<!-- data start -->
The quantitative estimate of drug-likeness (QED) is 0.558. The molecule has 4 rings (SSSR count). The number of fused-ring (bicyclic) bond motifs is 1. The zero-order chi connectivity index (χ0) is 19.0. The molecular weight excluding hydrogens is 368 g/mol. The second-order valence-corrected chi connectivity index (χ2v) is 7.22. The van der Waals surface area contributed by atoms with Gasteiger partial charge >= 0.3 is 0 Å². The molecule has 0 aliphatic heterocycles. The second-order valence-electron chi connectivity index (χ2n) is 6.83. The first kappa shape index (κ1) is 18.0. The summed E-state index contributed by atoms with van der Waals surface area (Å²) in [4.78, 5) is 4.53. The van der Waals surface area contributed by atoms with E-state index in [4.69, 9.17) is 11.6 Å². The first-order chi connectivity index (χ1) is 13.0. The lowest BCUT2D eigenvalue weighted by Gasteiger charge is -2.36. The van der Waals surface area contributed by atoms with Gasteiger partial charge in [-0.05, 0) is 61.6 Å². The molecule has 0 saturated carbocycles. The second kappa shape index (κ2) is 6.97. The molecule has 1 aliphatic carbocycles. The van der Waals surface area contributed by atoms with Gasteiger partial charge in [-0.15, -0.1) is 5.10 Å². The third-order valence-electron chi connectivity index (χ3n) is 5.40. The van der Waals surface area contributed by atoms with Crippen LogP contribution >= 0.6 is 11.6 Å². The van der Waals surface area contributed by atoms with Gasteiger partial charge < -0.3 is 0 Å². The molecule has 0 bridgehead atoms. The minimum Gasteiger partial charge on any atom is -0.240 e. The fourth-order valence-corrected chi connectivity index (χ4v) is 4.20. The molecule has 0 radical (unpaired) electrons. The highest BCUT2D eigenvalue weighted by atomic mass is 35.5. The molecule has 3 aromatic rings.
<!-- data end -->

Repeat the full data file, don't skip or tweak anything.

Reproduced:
The quantitative estimate of drug-likeness (QED) is 0.558. The molecule has 4 rings (SSSR count). The number of fused-ring (bicyclic) bond motifs is 1. The zero-order chi connectivity index (χ0) is 19.0. The molecular weight excluding hydrogens is 368 g/mol. The second-order valence-corrected chi connectivity index (χ2v) is 7.22. The van der Waals surface area contributed by atoms with Gasteiger partial charge >= 0.3 is 0 Å². The molecule has 0 aliphatic heterocycles. The second-order valence-electron chi connectivity index (χ2n) is 6.83. The first kappa shape index (κ1) is 18.0. The summed E-state index contributed by atoms with van der Waals surface area (Å²) in [4.78, 5) is 4.53. The van der Waals surface area contributed by atoms with E-state index in [4.69, 9.17) is 11.6 Å². The first-order chi connectivity index (χ1) is 13.0. The lowest BCUT2D eigenvalue weighted by Gasteiger charge is -2.36. The van der Waals surface area contributed by atoms with Gasteiger partial charge in [-0.05, 0) is 61.6 Å². The molecule has 0 saturated carbocycles. The second kappa shape index (κ2) is 6.97. The molecule has 1 aliphatic carbocycles. The van der Waals surface area contributed by atoms with Gasteiger partial charge in [-0.15, -0.1) is 5.10 Å². The third-order valence-electron chi connectivity index (χ3n) is 5.40. The van der Waals surface area contributed by atoms with Crippen LogP contribution >= 0.6 is 11.6 Å². The van der Waals surface area contributed by atoms with Gasteiger partial charge < -0.3 is 0 Å². The molecule has 0 bridgehead atoms. The minimum Gasteiger partial charge on any atom is -0.240 e. The fourth-order valence-corrected chi connectivity index (χ4v) is 4.20. The molecule has 0 radical (unpaired) electrons. The highest BCUT2D eigenvalue weighted by atomic mass is 35.5. The molecule has 3 aromatic rings.